By now in a review I should have spent at least several paragraphs covering speaker and subwoofer setup parameters, features, and options, and waxed poetic about what's good and what is gimmick. Truth is, with ARC, pretty much all of the old tedium is gone. Not to say everything is not still available. Listener Position/speaker distances may still be manually input (in razor sharp half-foot or .2 meter increments), and basic speaker level calibration still one-ups the norm by letting you deviate from THX reference input level for the test noise itself, which is nice if you have remarkably efficient speakers or an amp of unusually high gain (though you could also just start with all speakers set to levels well in the negative). You may, if you are forgoing ARC, elect to use "simple" speaker setup where a single, common crossover frequency is used, or "advance" where each pair of channels, the LFE channel, and the subwoofer output itself get their own setting. And on top of everything else, as previously mentioned you can have two completely different configurations in terms of speaker settings and adjustments, conspicuously named "Movie" and "Music", terms which I take exception to as they imply that an otherwise properly setup system will require fundamentally different configurations based on material being handled. Stuff and nonsense! In my opinion the only valid use for the "Movie/Music" thing is comparing different ARC implementations, which is what I'm supposed to be talking about here anyway.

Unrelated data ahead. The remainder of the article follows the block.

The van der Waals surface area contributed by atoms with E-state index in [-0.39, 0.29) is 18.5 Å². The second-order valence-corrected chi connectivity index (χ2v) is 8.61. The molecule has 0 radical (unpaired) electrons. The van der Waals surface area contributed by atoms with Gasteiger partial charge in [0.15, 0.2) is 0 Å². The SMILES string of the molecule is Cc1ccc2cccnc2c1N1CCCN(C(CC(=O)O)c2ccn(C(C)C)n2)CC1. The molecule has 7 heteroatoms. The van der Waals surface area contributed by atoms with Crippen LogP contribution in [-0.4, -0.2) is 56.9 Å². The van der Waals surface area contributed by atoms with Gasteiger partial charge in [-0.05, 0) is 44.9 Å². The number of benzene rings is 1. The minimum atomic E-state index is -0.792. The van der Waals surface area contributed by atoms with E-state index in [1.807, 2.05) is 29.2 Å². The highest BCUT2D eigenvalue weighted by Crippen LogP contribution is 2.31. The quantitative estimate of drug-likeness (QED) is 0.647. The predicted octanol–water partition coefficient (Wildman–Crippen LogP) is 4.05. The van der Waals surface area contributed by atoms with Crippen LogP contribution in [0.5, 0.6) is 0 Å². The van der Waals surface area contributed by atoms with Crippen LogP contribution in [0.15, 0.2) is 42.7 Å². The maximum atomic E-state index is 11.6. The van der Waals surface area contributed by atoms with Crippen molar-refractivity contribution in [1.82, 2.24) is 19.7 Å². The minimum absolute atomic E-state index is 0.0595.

For a more in-depth look at ARC system, I hate to steer you away but my review of it from May of 2008 (http://www.hometheaterhifi.com/surround-sound-processors/343-a-secrets-ssp-review.html) will give you more of the story than I'm willing to go into here, except to say hooray it is standard fair in the AVM50v, and if you are a previous AVM owner who has not tacked it on, well, too bad for you.
ARC differentiates itself from the ever growing list of "auto setup and filter" systems by employing some serious math (the use of a personal computer is NOT an option) and more importantly Anthem's VERY unique application of psychoacoustics and audio shaping algorithms. So good is it that I can with every confidence say you will NEVER not use it, which is why we can now forget the old debates about subwoofer/speaker settings and just let ARC have at it.
The only thing I would like to add to my previous review of ARC by way of update is that in the latest revision of ARC, Crossover Frequency selection and Target Filter are addressed somewhat independently. In other words while the Crossover Frequency is selected by and taken into account by ARC, it is not necessarily coincident with the filter's roll off. Without going into an entire technical tangent, this simply means that whereas before you could override ARC's choice of crossover frequency (BEFORE downloading to the processor) without compromising ARC too much (such as when someone was obsessed with rolling off their tower speakers at a ridiculously low frequency) it is now very much discouraged as the effect may be much farther reaching.
Also I'd like to note that (unfortunately) Anthem is still using the same mic stand, the one which when placed on a seat places the mic WAY above the ear plane (and yes that makes a difference, sometimes a big one depending on the room). You really have to fuss with it to take your measurements at ear level as you are supposed to.